·       2012 Census of Livestock
The goal of the census project is to engage in a ten-year population census to provide a snapshot of conservation and to help determine conservation priorities for the U.S agricultural system. This census will include both rare and non-rare breeds in order to gather an overall picture of the diversity of livestock breeds in the United States. ALBC is also investigating technologies that would allow for the systematic collection of census information on a yearly basis.

·       Master Breeder Program
This program is based on the fundamental premise that the existence and continuity of “old-time” (Master) breeders’ knowledge is critical to conservation. There is an emerging group of interested and capable future stewards who would benefit by having access to the knowledge and experience of current Master Breeders to ensure continued conservation. This project includes in-the-field interviews with recognized Master Breeders, documentation of their methods, and publication of the findings. This program also includes the development of breed profiles, which provide concise information about individual breeds, and workshops to disseminate the information gleaned through the Master Breeder interviews. ALBC has already published materials obtained from Master Breeders of chickens and turkeys, and is nearly finished with the same for waterfowl. Investigative research for swine, cattle, and rabbits is well underway.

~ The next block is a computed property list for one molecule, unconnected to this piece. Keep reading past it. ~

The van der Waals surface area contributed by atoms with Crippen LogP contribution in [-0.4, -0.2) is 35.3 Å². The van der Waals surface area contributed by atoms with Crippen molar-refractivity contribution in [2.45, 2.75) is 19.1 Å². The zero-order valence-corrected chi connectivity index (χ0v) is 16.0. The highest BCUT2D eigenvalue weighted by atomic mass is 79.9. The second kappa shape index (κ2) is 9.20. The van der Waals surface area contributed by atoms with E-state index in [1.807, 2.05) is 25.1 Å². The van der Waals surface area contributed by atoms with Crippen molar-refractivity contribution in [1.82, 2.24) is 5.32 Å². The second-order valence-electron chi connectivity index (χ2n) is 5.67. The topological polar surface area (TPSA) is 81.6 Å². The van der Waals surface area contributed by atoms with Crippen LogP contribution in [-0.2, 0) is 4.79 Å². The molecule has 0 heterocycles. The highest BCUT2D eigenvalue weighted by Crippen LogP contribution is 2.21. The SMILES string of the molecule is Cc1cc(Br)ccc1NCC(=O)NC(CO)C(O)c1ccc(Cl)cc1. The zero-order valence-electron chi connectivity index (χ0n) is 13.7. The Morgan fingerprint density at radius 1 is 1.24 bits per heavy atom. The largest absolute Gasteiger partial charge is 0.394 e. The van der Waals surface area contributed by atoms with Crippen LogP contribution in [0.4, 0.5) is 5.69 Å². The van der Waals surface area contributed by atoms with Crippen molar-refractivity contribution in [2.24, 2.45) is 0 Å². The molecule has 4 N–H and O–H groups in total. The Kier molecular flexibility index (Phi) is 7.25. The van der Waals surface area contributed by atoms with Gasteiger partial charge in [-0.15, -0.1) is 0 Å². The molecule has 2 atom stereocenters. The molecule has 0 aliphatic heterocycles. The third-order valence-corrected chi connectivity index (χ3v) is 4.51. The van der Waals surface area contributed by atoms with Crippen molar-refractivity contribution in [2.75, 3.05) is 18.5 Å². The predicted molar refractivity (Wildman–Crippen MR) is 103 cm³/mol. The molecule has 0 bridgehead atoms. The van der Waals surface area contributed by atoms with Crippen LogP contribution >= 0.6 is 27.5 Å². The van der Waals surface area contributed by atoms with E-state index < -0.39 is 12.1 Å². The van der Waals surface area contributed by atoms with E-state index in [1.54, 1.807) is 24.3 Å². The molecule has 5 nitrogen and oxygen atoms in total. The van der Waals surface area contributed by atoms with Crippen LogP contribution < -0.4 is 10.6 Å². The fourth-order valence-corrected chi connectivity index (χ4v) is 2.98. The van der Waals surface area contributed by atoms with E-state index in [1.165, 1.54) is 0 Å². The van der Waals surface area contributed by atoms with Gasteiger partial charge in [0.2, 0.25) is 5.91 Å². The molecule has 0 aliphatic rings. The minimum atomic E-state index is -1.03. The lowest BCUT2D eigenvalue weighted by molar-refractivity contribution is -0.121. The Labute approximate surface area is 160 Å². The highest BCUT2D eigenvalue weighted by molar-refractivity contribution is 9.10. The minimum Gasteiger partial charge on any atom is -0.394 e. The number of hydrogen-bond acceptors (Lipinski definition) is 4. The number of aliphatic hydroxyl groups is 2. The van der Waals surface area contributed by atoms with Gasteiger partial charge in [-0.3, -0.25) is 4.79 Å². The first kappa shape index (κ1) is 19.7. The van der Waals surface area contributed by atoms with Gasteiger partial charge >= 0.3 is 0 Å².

In 2012, ALBC hopes to expand this program to focus on returning veterans and their role in modern farming. In the past few years, the number of veterans contacting ALBC has increased dramatically. ALBC is currently exploring options for including veterans as a potential next generation of viable rare breed stewards. Working with partners like the Farmer-Veteran Coalition, ALBC hopes to utilize the skills, talents, and interests of veterans to perpetuate its Master Breeder Project.

·       Heritage Chicken Recovery Project